During the final week of every month, we, the Paperback Paris team, come together to share our thoughts on the best books we read.
Check out the list, below, to find out which books made our Staff Picks selections this time around!
Leah Rodriguez’s January 2019 Pick: The Wife, Meg Wolitzer & Home Fire, Kamila Shamsie
On The Wife: I finished this one at just the right moment—the night before Glenn Close one a Golden Globe for her role as Joan Castleman in the film adaptation of Wolitzer’s fantastic book. I haven’t seen the film, but if it captures any of the novel’s brilliance, the praise is well-deserved. Originally published in 2005, The Wife is an examination of the Castleman’s marriage. Joan has been married to Joe Castleman, a widely revered novelist, for nearly four decades. For years, she has nurtured his talent, supported him on book tours, and raised their children, begging the question, Who wouldn’t want a wife?
The narrative shifts from the present, where Joe is about to receive a prestigious literary award, and the past, beginning with the affair that led to their marriage. Wolitzer is a master of layering detail upon detail, dropping hints that lead to a major revelation at the end of the book. But, I have to admit, I have never been angrier at the end of a book. (Amazon, $13.19)
On Home Fire: Kamila Shamsie’s latest novel—winner of the 2018 Women’s Prize for Fiction—re-imagines Sophocles’ tragedy, Antigone. Told from the perspective of five characters in five locations, Shamsie incorporates the central plot of her source material: a plea for the repatriation of a body. Each character explores the angles of this dilemma through the lens of Muslim identity in the West. The novel’s ending is the best I’ve read in a long time. (Amazon, $9.77)
Paris Close’s January 2019 Pick: Inheritance, Dani Shapiro
I first glanced at Dani Shapiro’s Inheritance days before turning 27 last October; I was with a friend at a coffee shop, freshly distraught over a stupid boy, browsing through a future release catalog when I came upon Shapiro’s memoir. In it, she writes of the day an innocuous DNA test revealed her since-deceased father was, in fact, not her biological father at all. What’s more, further sleuthing unveils she is a product of artificial insemination and her donor is well alive.
Shapiro has spun a swift, warm and wise-worded memoir of a daughter’s tenacious journey through time, heredity, and buried secrets — a white-knuckled hunt for one’s parentage, one’s home. We as spectators can only imagine how she marches on without collapsing under the weight of such circumstances. Despite her emotional stumbles, the author does not fall but relies on the superhuman strength of intuition — and it was in the book’s innermost fragile moments that made Inheritance a one-of-a-kind experience. By its end, we come to realize the complexities of Orthodox Jewish faith, the unspoken modes of family planning, and most of all, the relentless, indestructible power of unconditional love. I will cherish Inheritance for the rest of my life. (Amazon, $16.48)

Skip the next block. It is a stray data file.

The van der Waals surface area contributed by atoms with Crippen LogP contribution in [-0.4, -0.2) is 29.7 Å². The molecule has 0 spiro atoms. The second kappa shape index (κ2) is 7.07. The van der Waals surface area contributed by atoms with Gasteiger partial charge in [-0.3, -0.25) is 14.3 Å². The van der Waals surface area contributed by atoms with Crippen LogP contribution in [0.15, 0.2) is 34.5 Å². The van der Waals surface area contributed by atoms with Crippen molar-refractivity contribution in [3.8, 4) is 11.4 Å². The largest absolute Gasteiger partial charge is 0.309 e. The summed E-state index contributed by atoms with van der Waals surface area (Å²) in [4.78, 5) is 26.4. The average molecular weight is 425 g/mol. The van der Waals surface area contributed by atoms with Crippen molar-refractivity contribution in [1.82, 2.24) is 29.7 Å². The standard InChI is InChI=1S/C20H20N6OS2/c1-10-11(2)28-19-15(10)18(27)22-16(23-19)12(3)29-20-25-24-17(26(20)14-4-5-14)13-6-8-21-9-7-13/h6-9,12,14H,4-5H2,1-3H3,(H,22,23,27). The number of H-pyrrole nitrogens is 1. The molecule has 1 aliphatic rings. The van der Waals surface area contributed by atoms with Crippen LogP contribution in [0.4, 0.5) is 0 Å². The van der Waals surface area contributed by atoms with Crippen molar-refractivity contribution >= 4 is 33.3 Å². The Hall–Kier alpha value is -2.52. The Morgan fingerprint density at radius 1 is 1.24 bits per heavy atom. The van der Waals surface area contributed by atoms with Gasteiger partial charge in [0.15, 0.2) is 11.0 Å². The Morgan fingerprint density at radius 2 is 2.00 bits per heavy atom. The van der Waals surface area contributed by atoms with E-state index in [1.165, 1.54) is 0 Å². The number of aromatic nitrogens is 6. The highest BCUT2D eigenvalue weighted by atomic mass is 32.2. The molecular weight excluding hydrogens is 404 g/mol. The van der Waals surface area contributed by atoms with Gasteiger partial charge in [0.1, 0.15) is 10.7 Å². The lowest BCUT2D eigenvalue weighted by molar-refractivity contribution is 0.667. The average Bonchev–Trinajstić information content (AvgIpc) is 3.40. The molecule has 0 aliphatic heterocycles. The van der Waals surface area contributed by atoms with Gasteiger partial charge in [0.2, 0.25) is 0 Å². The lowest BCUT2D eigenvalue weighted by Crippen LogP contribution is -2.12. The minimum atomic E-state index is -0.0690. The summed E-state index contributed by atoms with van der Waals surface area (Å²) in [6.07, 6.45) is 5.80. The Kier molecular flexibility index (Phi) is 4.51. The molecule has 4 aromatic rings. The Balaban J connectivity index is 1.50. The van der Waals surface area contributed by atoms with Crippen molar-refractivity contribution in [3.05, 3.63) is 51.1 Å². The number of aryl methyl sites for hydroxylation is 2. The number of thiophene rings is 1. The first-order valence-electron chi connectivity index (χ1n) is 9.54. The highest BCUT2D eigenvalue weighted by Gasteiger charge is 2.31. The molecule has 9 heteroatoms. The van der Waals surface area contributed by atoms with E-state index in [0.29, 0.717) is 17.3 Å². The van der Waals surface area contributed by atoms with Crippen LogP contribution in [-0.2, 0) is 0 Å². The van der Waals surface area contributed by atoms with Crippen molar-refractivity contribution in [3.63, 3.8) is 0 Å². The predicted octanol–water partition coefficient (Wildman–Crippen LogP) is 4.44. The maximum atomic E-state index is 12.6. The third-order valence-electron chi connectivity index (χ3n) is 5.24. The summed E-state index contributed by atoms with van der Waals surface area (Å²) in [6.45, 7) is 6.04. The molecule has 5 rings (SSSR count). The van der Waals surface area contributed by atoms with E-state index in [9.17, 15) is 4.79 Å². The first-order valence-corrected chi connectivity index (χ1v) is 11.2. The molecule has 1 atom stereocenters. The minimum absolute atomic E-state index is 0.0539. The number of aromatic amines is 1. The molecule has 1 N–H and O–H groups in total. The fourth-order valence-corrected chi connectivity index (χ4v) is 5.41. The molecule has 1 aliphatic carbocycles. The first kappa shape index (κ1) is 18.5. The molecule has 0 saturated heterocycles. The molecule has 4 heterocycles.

(Thank you, Knopf, for sending me this book, and thank you, Shapiro, for sharing your magnificent story — wishing you love and peace of mind.)
Rachel Gonzalez’s January 2019 Pick: Ghosted, Rosie Walsh
This month I was obsessed with Ghosted by Rosie Walsh, even though it only took me about a day and a half to read. It’s such a contemporary concept of the woes of finding love in the digital age but with the added classical element of true love and love at first sight. From the first page, you think you know what you’re getting yourself in to, but Walsh really manages to lure you in before closing the trap on your mind. If you like love stories filled with heartache, relatable adult characters, and twists that will literally make you gasp, go get Ghosted. (Amazon, $14.78)
Melissa Ratcliff’s January 2019 Pick: A Court of Thorns and Roses, Sarah J. Maas
Staggeringly complex and beautiful in comparison to the somewhat bland A Court of Thorns and Roses, Sarah J. Maas shattered my expectations and earned a spot as one of my favorite fantasy romance authors with A Court of Mist and Fury. Dark, dangerous and captivating, Maas paints a portrait of a perfect fairy tale before shattering it completely, not just by breaking up Tamlin and Feyre’s oppressive relationship, but by spinning new tales and juxtaposing dark and light in her world-building and creatures, from the eerie Bone Carver to the hauntingly beautiful, yet gruesome Weaver. Alongside a captivating plot, she pairs two broken characters together in Rhysand and Feyre who are without a doubt one of the strongest couples in romance, not to mention equal in every way. Rich in setting, complex in world-building, and deeply passionate and erotic when it comes to romance, A Court of Mist and Fury was delightful, dark and heartbreaking, which made it a perfect fantasy romance. (Amazon, Check on Amazon)
(Read our reviews on Sarah J. Maas’ series here)